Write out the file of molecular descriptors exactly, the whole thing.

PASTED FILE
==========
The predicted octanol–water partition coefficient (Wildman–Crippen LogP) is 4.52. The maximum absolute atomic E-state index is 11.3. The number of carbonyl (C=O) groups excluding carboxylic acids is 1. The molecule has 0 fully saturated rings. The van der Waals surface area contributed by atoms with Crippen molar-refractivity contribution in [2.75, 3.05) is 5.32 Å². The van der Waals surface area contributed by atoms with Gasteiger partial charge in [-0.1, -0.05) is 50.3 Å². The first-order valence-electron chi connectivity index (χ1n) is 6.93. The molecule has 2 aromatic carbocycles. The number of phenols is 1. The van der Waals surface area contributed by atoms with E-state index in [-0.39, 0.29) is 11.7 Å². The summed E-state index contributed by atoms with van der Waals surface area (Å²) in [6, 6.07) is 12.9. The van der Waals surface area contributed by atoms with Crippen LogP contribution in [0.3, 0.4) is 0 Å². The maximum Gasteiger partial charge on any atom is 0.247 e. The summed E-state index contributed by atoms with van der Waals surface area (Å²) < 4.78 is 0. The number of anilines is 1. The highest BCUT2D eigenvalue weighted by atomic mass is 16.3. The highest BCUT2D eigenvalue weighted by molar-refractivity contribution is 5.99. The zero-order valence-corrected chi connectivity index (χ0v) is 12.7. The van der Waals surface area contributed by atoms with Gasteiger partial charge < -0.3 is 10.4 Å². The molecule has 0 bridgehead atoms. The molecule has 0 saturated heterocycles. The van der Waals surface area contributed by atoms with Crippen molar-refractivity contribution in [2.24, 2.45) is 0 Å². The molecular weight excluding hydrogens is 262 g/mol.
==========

The predicted octanol–water partition coefficient (Wildman–Crippen LogP) is 4.52. The maximum absolute atomic E-state index is 11.3. The number of carbonyl (C=O) groups excluding carboxylic acids is 1. The molecule has 0 fully saturated rings. The van der Waals surface area contributed by atoms with Crippen molar-refractivity contribution in [2.75, 3.05) is 5.32 Å². The van der Waals surface area contributed by atoms with Gasteiger partial charge in [-0.1, -0.05) is 50.3 Å². The first-order valence-electron chi connectivity index (χ1n) is 6.93. The molecule has 2 aromatic carbocycles. The number of phenols is 1. The van der Waals surface area contributed by atoms with E-state index in [-0.39, 0.29) is 11.7 Å². The summed E-state index contributed by atoms with van der Waals surface area (Å²) in [6, 6.07) is 12.9. The van der Waals surface area contributed by atoms with Crippen LogP contribution in [0.3, 0.4) is 0 Å². The maximum Gasteiger partial charge on any atom is 0.247 e. The summed E-state index contributed by atoms with van der Waals surface area (Å²) < 4.78 is 0. The number of anilines is 1. The highest BCUT2D eigenvalue weighted by atomic mass is 16.3. The highest BCUT2D eigenvalue weighted by molar-refractivity contribution is 5.99. The zero-order valence-corrected chi connectivity index (χ0v) is 12.7. The van der Waals surface area contributed by atoms with Gasteiger partial charge < -0.3 is 10.4 Å². The molecule has 0 bridgehead atoms. The molecule has 0 saturated heterocycles. The van der Waals surface area contributed by atoms with Crippen molar-refractivity contribution in [2.24, 2.45) is 0 Å². The molecular weight excluding hydrogens is 262 g/mol.